“Are they our family, too?”
It’s a question Olivia Clark (pictured above) gets often when she and her daughters walk down the street. In the three years her family has lived in the Highland Park neighborhood of Chattanooga, Olivia has introduced Cora, 8, and Tessa, 6, to many people who live nearby — not as neighbors, but as members of a family.
Situated about two miles east of downtown Chattanooga, Highland Park was established in 1889, making it one of the oldest neighborhoods in the city. It is currently undergoing a revitalization process and has attracted residents from all backgrounds and walks of life who are drawn in by its history and sense of community.
“We chose Highland Park because we wanted our girls to make connections,” Olivia says. “We wanted a place with an urban design where you could walk through your neighborhood and meet people. I grew up that way, and it’s important to me that they have that, too.”
A new place to strengthen community ties
Olivia and her husband, Toby, foster that sense of community in many ways. They go caroling during the holidays, Olivia serves on the board of the neighborhood association, and she takes her girls with her to every meeting.
“I like them to experience all the facets of a neighborhood — even the boring ones,” Olivia says, laughing. “Our last meeting was anything but boring, though, because we got a sneak peak of the new BlueCross Healthy Place being built just down the street from us.”
The BlueCross BlueShield of Tennessee Foundation is investing $5 million to create the BlueCross Healthy Place at Highland Park , the first project of its kind in Chattanooga. Features in the new space will include:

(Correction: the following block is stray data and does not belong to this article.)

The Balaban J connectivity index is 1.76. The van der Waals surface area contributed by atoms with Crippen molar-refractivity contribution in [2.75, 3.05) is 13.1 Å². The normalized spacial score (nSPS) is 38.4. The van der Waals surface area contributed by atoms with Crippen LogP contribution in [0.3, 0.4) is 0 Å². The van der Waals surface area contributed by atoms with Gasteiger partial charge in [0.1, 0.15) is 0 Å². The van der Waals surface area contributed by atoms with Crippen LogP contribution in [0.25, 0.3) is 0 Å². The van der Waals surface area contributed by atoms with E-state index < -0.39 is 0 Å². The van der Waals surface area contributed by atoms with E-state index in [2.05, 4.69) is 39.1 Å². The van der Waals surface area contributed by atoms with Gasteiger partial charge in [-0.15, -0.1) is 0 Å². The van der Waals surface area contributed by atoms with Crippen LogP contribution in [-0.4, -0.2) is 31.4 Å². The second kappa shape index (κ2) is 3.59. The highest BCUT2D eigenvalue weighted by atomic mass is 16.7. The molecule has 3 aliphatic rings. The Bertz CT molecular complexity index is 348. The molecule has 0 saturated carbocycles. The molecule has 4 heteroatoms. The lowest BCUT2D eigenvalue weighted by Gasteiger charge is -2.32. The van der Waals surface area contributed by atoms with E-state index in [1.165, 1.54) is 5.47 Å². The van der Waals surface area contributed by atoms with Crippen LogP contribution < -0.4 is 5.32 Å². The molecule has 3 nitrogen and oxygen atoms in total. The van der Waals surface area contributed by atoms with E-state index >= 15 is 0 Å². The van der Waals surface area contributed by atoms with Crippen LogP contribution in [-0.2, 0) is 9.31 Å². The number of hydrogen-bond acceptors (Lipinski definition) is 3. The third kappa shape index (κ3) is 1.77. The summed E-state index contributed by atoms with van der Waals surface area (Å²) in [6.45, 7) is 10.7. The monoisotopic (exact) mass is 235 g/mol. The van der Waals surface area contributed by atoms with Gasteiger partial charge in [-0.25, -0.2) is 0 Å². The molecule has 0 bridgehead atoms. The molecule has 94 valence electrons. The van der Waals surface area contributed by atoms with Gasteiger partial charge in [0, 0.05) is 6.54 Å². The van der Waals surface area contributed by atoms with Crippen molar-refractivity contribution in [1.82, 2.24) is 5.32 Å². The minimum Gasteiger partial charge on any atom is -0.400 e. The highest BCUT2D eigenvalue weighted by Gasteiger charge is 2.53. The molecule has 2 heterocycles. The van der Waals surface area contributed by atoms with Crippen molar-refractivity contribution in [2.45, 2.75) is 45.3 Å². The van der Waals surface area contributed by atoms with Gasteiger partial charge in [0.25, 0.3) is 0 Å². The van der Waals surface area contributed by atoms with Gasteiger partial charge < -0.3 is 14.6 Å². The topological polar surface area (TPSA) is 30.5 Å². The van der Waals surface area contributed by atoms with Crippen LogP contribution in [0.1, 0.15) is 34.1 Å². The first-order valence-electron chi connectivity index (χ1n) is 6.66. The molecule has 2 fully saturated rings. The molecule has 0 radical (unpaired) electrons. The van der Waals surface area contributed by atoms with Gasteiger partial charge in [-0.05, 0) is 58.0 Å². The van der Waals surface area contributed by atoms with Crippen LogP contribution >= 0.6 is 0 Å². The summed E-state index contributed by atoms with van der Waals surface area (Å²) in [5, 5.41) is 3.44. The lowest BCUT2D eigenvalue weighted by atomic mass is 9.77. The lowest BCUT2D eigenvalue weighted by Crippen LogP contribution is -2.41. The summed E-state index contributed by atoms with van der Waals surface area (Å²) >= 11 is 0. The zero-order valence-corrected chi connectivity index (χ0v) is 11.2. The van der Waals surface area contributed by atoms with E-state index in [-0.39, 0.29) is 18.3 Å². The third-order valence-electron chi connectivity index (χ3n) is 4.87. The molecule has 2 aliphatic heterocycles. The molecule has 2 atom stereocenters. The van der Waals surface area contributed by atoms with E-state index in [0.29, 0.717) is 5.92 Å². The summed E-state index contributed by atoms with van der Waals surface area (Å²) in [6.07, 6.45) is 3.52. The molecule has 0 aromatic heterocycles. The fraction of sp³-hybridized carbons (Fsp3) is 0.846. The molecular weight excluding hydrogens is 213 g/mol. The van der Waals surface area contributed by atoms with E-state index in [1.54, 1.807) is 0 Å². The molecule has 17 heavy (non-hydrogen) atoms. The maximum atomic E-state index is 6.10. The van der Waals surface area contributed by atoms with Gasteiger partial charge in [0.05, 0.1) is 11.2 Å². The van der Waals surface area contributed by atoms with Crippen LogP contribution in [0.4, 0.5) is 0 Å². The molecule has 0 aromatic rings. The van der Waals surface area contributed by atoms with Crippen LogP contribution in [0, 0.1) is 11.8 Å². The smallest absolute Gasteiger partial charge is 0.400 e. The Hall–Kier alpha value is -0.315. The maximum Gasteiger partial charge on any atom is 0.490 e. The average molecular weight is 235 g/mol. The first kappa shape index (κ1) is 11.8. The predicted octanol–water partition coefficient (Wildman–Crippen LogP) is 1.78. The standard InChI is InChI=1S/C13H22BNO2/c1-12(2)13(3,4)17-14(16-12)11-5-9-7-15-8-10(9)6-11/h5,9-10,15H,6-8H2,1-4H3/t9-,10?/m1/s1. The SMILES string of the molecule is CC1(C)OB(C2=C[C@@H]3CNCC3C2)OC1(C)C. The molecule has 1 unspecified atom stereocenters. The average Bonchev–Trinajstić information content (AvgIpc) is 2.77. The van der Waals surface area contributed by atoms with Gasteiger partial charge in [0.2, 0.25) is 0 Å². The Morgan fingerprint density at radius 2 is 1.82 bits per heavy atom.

- Pavilion for community gatherings
- Basketball and tennis courts
- Walking track
- Inclusive playgrounds for children 2-5 and 5-12
- Electronically timed 40-yard dash and challenge courses
- Adult fitness stations
- Multipurpose field with seating and concession area
“The girls were squealing when they saw the pictures,” Olivia says. “Cora was most excited about the 40-yard dash, and she was pumped to see all the things she can climb on. Tessa was excited about having a park we might let her walk to alone one day.”
Tessa’s dreams have a good chance of coming true. Olivia can see Chattanooga Girls Leadership Academy (CGLA), a local charter school where the BlueCross Healthy Place is being built, from her porch. A makeup artist who moonlights as a substitute teacher, she has a soft spot for the park’s location.
“We’re so close to CGLA we can hear the kids laughing as they change classes and cheering when it snows,” she says. “It’s fun to feel that youthful energy, and everyone in the neighborhood is thrilled about the new home of the BlueCross Healthy Place. It’s going to give the neighborhood an open, active space, of course, but it’s also providing that to two very important schools that are giving kids the opportunities they deserve.”
Students at CGLA and Chattanooga Preparatory School, a neighboring boys’ school, will both be able to utilize the space when the project is completed.
Opportunity meets connection
The campus buildings of CGLA and Chattanooga Prep previously housed Tennessee Temple University, and despite being in great condition, they likely would’ve been torn down had the schools not put them to use. Each school opened with one grade, adding a new grade every year, and CGLA will graduate its first class of seniors this year.
Olivia is quick to highlight this information, as are her neighbors. It’s another sign of how invested community members have been in their neighborhood from day one.
“At the boys’ school, the city comes out to cheer them on the first day of school,” she says. “The boys are dressed to the nines in their school uniforms — shirt and tie — and you can just tell they’re being given all the tools they’ll need to be successful.”
Connections are integral to Highland Park’s tight-knit vibe, and Olivia looks forward to forging new ones with neighbors of all ages when the BlueCross Healthy Place opens.
“I can already envision walking around the track and meeting retirees who’ll use the space to get a little exercise, or new moms who will come out and stroll their newborns just to get out of the house and regain some of their sanity,” she says, again with a laugh.
“I can see it being a place that will connect all of us. It’s things like this that make us want to live here forever.”